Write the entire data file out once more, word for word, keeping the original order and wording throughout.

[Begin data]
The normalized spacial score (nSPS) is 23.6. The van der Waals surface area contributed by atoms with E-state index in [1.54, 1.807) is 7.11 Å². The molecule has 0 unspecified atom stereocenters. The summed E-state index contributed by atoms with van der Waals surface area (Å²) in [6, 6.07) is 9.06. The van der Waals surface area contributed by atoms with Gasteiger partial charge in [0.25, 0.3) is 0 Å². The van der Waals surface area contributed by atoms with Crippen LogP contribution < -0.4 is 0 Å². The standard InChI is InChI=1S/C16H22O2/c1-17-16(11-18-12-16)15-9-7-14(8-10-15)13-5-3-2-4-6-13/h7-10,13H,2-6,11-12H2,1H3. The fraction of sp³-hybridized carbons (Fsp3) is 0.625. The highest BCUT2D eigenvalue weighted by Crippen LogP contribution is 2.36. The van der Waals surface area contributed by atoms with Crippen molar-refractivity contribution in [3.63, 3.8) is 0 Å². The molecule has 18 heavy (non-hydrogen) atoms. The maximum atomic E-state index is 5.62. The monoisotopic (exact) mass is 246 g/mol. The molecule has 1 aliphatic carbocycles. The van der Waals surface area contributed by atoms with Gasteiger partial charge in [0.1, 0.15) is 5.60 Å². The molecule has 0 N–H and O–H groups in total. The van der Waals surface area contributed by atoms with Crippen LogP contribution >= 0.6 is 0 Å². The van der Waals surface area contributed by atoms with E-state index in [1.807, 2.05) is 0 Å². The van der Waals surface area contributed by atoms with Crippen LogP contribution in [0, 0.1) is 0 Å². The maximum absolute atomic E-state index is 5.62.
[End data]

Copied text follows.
The normalized spacial score (nSPS) is 23.6. The van der Waals surface area contributed by atoms with E-state index in [1.54, 1.807) is 7.11 Å². The molecule has 0 unspecified atom stereocenters. The summed E-state index contributed by atoms with van der Waals surface area (Å²) in [6, 6.07) is 9.06. The van der Waals surface area contributed by atoms with Gasteiger partial charge in [0.25, 0.3) is 0 Å². The van der Waals surface area contributed by atoms with Crippen LogP contribution < -0.4 is 0 Å². The standard InChI is InChI=1S/C16H22O2/c1-17-16(11-18-12-16)15-9-7-14(8-10-15)13-5-3-2-4-6-13/h7-10,13H,2-6,11-12H2,1H3. The fraction of sp³-hybridized carbons (Fsp3) is 0.625. The highest BCUT2D eigenvalue weighted by Crippen LogP contribution is 2.36. The van der Waals surface area contributed by atoms with Crippen molar-refractivity contribution in [3.63, 3.8) is 0 Å². The molecule has 18 heavy (non-hydrogen) atoms. The maximum atomic E-state index is 5.62. The monoisotopic (exact) mass is 246 g/mol. The molecule has 1 aliphatic carbocycles. The van der Waals surface area contributed by atoms with Gasteiger partial charge in [0.1, 0.15) is 5.60 Å². The molecule has 0 N–H and O–H groups in total. The van der Waals surface area contributed by atoms with Crippen LogP contribution >= 0.6 is 0 Å². The van der Waals surface area contributed by atoms with E-state index in [1.807, 2.05) is 0 Å². The van der Waals surface area contributed by atoms with Crippen LogP contribution in [0, 0.1) is 0 Å². The maximum absolute atomic E-state index is 5.62.